Land secured for Calgary’s Springbank flood protection project


A project to protect the City of Calgary from future flooding events moved closer to completion with Alberta’s acquisition of 188 hectares of land necessary for the project.

The Springbank Off-stream Reservoir, or Springbank Project, is a dry reservoir that will store water temporarily during a flood.

On January 28, 2019 the Government of Alberta announced it reached an agreement with the Robinson family in Springbank, Alberta, to acquire the 188 hectares (465 acres) of land. This acquisition means the project now has roughly 20% of the 1,566 hectares of land it requires.

When completed, the project will work with the Glenmore Reservoir in Calgary to contain 70.2 million m3 of floodwater, roughly the same volume of water that resulted in the 2013 flood. It is scheduled to be completed by 2023.

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During a flood event, the confluence of the Eblow and Bow Rivers create a backflow effect which threatens downtown Calgary. The provincial government said that the cost of a similar flood to 2013 would be $700 million in damages, with billions more at risk from backflow flooding.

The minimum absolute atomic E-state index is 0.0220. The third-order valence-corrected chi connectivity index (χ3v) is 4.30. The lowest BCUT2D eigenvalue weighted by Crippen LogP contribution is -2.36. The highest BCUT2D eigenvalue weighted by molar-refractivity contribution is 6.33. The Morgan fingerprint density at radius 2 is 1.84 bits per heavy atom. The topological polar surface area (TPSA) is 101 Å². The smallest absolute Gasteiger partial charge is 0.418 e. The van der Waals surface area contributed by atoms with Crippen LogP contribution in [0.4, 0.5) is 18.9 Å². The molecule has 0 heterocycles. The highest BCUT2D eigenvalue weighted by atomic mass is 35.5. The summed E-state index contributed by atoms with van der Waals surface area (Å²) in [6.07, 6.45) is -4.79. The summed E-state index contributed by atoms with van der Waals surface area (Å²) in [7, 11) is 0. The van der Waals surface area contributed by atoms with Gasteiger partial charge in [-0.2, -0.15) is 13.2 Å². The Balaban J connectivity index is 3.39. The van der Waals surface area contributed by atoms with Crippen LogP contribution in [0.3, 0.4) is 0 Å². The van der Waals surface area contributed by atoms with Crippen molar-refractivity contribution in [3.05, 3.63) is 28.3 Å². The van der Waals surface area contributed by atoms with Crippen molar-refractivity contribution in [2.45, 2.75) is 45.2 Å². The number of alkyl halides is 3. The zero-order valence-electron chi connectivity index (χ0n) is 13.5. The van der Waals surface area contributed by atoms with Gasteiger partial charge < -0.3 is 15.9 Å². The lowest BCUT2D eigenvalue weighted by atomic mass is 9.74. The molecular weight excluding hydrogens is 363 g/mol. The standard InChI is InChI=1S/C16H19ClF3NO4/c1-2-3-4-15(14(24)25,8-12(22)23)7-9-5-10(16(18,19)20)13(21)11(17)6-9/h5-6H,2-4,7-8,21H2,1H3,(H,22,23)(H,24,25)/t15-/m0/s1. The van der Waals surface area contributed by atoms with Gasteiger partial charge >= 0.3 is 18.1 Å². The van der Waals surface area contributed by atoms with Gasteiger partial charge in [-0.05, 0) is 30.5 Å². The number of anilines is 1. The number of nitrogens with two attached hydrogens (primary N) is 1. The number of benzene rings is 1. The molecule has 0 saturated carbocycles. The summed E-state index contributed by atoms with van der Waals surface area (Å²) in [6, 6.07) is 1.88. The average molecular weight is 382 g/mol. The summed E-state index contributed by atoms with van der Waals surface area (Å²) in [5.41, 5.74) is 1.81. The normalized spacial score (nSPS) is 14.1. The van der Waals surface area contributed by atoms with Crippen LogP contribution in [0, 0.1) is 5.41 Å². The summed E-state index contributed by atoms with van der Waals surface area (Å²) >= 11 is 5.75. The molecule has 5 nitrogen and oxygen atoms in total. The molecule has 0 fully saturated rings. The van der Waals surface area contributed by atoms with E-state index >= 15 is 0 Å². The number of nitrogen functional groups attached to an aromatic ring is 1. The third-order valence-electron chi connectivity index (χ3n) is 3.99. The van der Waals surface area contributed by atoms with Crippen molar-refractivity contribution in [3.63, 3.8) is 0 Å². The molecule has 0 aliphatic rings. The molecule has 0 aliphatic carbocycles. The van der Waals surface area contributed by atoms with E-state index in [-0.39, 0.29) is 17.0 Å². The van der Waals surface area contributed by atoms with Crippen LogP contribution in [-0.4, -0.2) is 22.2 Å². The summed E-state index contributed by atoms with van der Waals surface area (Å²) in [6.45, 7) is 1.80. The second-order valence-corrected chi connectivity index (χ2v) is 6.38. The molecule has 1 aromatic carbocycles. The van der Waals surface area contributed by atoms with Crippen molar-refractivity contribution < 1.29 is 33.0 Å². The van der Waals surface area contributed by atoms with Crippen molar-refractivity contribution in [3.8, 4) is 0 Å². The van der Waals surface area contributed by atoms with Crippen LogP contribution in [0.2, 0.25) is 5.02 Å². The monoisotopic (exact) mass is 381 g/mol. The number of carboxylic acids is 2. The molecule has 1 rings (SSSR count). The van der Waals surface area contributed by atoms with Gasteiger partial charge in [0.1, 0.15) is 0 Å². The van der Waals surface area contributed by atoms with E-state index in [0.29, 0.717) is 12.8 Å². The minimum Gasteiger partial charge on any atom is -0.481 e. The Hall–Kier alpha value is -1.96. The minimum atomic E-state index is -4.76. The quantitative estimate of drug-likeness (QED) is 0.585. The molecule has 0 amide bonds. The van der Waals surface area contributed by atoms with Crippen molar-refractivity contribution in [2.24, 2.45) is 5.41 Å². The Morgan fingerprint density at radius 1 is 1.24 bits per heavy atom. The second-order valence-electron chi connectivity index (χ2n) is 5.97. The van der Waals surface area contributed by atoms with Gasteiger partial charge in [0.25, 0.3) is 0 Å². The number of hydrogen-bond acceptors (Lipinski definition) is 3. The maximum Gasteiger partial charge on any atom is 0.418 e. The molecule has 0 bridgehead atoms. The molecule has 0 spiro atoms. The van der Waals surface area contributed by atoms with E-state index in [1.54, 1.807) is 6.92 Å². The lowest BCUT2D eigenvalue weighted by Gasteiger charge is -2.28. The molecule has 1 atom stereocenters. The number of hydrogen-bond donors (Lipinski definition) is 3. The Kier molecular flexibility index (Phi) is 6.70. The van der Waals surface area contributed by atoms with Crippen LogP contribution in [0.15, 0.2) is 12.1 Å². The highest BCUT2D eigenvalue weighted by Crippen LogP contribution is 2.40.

The province said it continues to consult with other Springbank landowners with the goal of successfully completing voluntary land agreements with all landowners. The project is also currently undergoing regulatory review.

About the Springbank Project

The Springbank project was announced in 2015 following a review of flood mitigation options by the Government of Alberta. Compared to alternatives, the Springbank project is said to be cheaper, can be completed earlier, has less of an environmental impact and will capture more runoff. The province said it is also closer to response teams and access roads and is less sensitive to sediment and debris.

During a flood, a 4.5 km long diversion channel, with a bottom width of 24 metres will carry water from the Elbow River to the off-stream reservoir. An earthen dam at the southeast end of the reservoir, 27 metres high at its tallest, will contain the floodwaters. When peak waters have passed, an outlet structure safely releases the water back to the Elbow River in a controlled manner.

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